- We did not take the wind into account during our takeoff preparations
- Lack of practice in taking off in windy conditions
- Lack of communication between the GCS and Pilot as to the wind conditions
- Lack of practice in aborting automated takeoffs
At the end of the day, we were very focussed on gaining the extra points in the OBC (for an automated takeoff and landing) and we never stopped to properly consider the circumstances under which the automated takeoff would not be appropriate.
During the mission itself, our antenna tracker required slight offsets to track the UAV properly. Part of this was due to a different magnetic environment at Kingaroy (compared to our home base in Canberra) degrading the compass accuracy. In addition, we’d never considered having to set up the antenna on non-flat ground!
As mentioned previously, the landing to Kingaroy airport also presented some issues. One again, the wind had its own ideas and carried the aircraft past our nominal landing point and it did not land until much further down the runway, finishing up very close to the geofence. As with the takeoff, we did not consider the effect of strong winds on our aircraft during this phase, nor did we have experience in landing in strong winds.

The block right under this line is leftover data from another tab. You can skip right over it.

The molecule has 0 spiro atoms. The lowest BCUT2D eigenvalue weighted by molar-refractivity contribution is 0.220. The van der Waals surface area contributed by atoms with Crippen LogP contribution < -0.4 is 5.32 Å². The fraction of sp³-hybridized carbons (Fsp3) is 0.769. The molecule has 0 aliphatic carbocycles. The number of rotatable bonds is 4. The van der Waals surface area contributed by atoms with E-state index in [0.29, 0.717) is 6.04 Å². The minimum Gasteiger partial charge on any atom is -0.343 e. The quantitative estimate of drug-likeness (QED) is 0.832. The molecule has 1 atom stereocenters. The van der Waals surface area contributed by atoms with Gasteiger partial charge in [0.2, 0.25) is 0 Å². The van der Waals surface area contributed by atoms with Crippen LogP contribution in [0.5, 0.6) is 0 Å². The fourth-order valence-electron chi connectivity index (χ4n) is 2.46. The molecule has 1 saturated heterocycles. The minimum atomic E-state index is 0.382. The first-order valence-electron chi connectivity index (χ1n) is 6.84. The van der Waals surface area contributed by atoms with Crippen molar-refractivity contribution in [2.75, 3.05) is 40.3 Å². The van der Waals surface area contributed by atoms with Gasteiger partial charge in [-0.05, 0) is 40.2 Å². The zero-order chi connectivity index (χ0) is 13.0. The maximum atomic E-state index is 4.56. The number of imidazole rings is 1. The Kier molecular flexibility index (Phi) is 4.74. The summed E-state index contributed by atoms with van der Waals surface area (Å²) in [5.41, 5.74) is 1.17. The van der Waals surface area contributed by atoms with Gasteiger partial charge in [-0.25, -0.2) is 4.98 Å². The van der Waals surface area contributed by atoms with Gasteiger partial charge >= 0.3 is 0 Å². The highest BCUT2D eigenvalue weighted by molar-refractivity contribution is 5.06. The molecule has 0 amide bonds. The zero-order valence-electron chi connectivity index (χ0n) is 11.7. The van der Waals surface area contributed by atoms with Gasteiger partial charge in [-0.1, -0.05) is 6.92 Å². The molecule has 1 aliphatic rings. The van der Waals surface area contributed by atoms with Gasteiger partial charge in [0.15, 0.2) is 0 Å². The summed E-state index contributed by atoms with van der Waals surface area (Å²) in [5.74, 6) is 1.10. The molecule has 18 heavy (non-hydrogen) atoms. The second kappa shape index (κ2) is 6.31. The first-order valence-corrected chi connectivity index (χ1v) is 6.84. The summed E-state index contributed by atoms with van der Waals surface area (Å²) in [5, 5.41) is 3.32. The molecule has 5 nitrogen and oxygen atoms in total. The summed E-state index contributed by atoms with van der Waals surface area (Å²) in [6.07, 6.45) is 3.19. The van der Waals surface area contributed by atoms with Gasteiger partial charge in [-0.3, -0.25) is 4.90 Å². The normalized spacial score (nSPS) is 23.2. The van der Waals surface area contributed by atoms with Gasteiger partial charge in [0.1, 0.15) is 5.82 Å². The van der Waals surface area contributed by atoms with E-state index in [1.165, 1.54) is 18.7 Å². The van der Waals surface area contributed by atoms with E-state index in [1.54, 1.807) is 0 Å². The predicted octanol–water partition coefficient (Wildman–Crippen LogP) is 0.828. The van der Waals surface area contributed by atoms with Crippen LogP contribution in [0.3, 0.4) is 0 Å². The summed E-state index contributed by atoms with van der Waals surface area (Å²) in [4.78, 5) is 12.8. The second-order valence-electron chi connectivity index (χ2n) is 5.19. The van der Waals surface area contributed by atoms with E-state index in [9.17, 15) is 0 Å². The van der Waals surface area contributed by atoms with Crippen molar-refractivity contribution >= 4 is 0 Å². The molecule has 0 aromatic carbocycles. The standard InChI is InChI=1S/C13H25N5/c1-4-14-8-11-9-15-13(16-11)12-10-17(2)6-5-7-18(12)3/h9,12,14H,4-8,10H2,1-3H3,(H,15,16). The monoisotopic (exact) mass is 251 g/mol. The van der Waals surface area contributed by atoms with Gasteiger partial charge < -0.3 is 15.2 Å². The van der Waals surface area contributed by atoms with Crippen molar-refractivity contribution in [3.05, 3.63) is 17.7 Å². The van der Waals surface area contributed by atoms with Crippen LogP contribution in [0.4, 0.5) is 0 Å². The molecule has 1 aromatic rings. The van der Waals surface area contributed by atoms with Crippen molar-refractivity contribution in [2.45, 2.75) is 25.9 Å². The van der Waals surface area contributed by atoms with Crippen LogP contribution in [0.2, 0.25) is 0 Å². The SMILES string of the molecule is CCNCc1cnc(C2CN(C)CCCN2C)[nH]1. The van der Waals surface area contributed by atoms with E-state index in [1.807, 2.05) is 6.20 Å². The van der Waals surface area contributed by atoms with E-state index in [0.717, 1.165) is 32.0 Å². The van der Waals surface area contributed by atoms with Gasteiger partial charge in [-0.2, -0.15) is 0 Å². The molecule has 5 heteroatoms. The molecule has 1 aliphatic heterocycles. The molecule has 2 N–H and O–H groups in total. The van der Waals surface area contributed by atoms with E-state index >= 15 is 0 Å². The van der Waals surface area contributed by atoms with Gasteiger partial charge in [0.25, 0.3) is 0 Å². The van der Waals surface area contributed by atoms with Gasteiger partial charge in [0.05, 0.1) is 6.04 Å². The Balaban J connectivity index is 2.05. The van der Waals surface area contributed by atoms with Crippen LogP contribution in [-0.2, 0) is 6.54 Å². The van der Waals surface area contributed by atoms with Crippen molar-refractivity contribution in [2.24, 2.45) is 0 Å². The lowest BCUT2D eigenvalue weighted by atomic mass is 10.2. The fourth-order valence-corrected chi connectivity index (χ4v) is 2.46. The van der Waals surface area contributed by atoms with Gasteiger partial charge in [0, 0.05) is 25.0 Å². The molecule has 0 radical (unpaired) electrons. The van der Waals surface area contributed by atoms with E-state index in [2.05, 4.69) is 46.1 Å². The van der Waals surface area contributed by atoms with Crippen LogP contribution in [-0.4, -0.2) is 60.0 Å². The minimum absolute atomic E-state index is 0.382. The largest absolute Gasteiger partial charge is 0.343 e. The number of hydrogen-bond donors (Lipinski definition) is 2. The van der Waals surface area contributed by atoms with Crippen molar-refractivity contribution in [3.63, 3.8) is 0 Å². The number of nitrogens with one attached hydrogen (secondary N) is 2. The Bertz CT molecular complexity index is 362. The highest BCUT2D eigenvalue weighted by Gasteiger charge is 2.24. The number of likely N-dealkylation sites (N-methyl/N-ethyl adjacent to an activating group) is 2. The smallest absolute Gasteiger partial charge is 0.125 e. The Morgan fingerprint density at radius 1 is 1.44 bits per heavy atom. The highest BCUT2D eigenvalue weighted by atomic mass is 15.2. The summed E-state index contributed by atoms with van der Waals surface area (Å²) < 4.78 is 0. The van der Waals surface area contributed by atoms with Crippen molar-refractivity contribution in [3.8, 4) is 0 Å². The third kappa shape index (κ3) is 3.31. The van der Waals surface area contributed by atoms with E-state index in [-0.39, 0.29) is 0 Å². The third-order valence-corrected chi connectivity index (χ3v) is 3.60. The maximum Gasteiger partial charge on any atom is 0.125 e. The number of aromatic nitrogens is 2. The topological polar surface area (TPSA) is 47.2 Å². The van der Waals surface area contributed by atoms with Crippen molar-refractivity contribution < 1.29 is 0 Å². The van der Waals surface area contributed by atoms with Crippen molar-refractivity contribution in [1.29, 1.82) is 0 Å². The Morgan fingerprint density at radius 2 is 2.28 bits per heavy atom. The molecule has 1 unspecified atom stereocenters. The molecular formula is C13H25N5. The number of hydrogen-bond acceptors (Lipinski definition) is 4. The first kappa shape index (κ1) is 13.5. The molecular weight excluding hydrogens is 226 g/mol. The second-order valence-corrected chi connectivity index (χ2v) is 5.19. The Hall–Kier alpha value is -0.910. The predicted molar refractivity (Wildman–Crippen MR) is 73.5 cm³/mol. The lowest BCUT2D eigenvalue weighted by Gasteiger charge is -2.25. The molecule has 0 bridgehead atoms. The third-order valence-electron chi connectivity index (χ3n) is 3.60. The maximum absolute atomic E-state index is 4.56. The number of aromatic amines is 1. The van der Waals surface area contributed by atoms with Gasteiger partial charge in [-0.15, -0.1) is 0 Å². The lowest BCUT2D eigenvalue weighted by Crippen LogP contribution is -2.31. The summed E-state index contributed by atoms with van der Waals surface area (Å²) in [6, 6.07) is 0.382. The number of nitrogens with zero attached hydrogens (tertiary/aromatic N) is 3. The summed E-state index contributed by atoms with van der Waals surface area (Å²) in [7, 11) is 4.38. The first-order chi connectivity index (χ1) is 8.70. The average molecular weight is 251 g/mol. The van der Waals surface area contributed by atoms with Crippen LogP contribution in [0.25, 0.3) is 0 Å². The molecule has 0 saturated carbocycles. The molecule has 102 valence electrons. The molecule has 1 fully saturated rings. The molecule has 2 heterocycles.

So, for other UAV operators out there, we offer the following advice:
- Don’t just have checklists – use them regularly and continuously improve them
- Practice flights in a variety of wind conditions. Know the limits of the airframe and of the automatic flight modes in these wind conditions
- Ensure that safety is always put first - have a safety management system. UAV’s do have the potential to hurt or severely injure people!
- If operating in a team, make sure that everyone clearly knows what their responsibilities are. Checklists and operations manuals work well for this. Following this, regular practice with a full UAV/GCS setup with the entire team is a must
A full review list is available at https://canberrauav.readthedocs.org/en/latest/lessons/OBC2014/review.html
We'd like to thank 3DRobotics for their very generous support of CanberraUAV for the 2014 UAV Outback Challenge. Thanks also go to all the individuals we've collaborated with, to further the field of S&R UAV platforms.
JB: Great comments! Good to know I wasn't the only one needing to wrangle my team into action :)
The large airframe we used was designed for the OBC - able to handle the wind in Kingaroy and have enough range to complete the mission. For general S&R situations, we would much prefer to use smaller aircraft.